SELECTING A ROOTSTOCK FOR A WINEGRAPE VINEYARD
For over 130 years, rootstocks have been available to protect grapevines form soilborne pests. From the beginning, rootstocks have displayed varying influences on the composite grapevine created by grafting. These include influences on grapevine growth, fruit yield, and other viticulturally important vine attributes. During this time, researchers have chronicled many rootstock influences in field trials and controlled environments, and the published record of their findings is extensive (see selected works in the Further Reading section below).
And yet, in spite of the long history of rootstock use and research, selecting a rootstock remains a dubious business due to uncertainty about rootstock influences for any specific vineyard situation. At the same time, the implications of a rootstock selection for a vineyard enterprise are profound, as they include long-term impacts on productivity, efficiency, and profitability. In this article, we will systematically examine important considerations in the rootstock selection process.
Soilborne Pest Resistance
The primary purpose of rootstocks is protection from soilborne pests. So, logically, this is the first consideration in rootstock selection. Almost all commercially available rootstocks have sound resistance for Phylloxera, the common insect pest in vineyard soils. Any rootstocks that do not have Phylloxera resistance are well known (e.g. AxR#1) but seldom used.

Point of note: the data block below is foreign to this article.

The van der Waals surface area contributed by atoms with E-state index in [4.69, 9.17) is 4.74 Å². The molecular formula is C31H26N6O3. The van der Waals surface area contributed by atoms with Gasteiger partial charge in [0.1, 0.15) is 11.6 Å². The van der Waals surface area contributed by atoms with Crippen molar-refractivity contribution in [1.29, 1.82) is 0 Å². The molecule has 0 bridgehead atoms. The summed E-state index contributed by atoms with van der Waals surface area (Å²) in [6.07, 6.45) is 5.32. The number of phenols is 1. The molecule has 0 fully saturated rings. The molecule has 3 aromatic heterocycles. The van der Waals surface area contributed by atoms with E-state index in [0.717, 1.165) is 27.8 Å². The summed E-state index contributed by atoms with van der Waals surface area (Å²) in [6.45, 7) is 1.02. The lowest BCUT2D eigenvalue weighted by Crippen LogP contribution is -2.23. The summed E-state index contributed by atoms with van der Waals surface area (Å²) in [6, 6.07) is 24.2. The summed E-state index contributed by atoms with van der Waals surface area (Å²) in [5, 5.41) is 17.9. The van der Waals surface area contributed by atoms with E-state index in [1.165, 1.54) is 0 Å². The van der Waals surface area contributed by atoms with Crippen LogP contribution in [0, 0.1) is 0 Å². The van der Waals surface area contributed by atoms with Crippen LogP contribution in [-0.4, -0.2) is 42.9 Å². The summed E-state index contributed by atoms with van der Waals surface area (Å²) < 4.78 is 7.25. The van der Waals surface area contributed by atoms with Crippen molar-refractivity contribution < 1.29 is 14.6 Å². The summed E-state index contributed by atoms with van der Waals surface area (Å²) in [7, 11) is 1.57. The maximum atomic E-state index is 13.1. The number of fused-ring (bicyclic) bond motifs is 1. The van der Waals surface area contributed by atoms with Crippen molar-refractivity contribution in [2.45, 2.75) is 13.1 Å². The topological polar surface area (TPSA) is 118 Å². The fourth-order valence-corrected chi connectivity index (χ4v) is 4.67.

Many soils also harbor plant parasitic nematodes, which are microscopic worms. There are several types of parasitic nematodes, including both free-living (ectoparasites) and those that spend part of their lives in vine roots (endoparasites). To date, no rootstock can tolerate all types of nematodes and only a few rootstocks can tolerate most (Figure 1). These include Freedom, RS-3, and RS-9. Where root-knot nematode (the most common endoparasite) populations are high, Dogridge and Salt Creek are additional rootstock options. The rootstocks 5BB, SO4, and Schwarzmann, due to their moderate resistance, are suitable for many soils supporting only free-living nematodes.
Over time, soilborne pests adapt to resistance mechanisms in rootstocks, which reside in the rootstock’s genes. For this reason, when replanting a vineyard site, it is best to choose a rootstock with a different and new genetic composition (Tables 1 and 2) than the previous rootstock. For instance, if you plan to replant a vineyard that is currently on 101-14, then you would avoid 3309 or Schwarzmann as replacement rootstocks because they are hybrids with similar parentage to 101-14. When in doubt, consult with your nursery of choice.
Influence on Grapevine Growth Vigor and Capacity
Usually, the influence of rootstocks on grapevine growth vigor and mature vine size is the second consideration when selecting a rootstock (Table 3). On deep, well-drained and fertile soils, vines on most rootstocks are more vigorous and larger than ungrafted vines. And a few rootstocks, like Dogridge and Salt Creek, are extremely invigorating. There are, however, some rootstocks that are somewhat devigorating, including 420A, Schwarzmann, and 161-49C. On deep and fertile soils, these rootstocks are a good match for highly vigorous varieties, like Syrah, Sauvignon blanc, and Chenin blanc. They are also the most appropriate rootstocks for high-density plantings.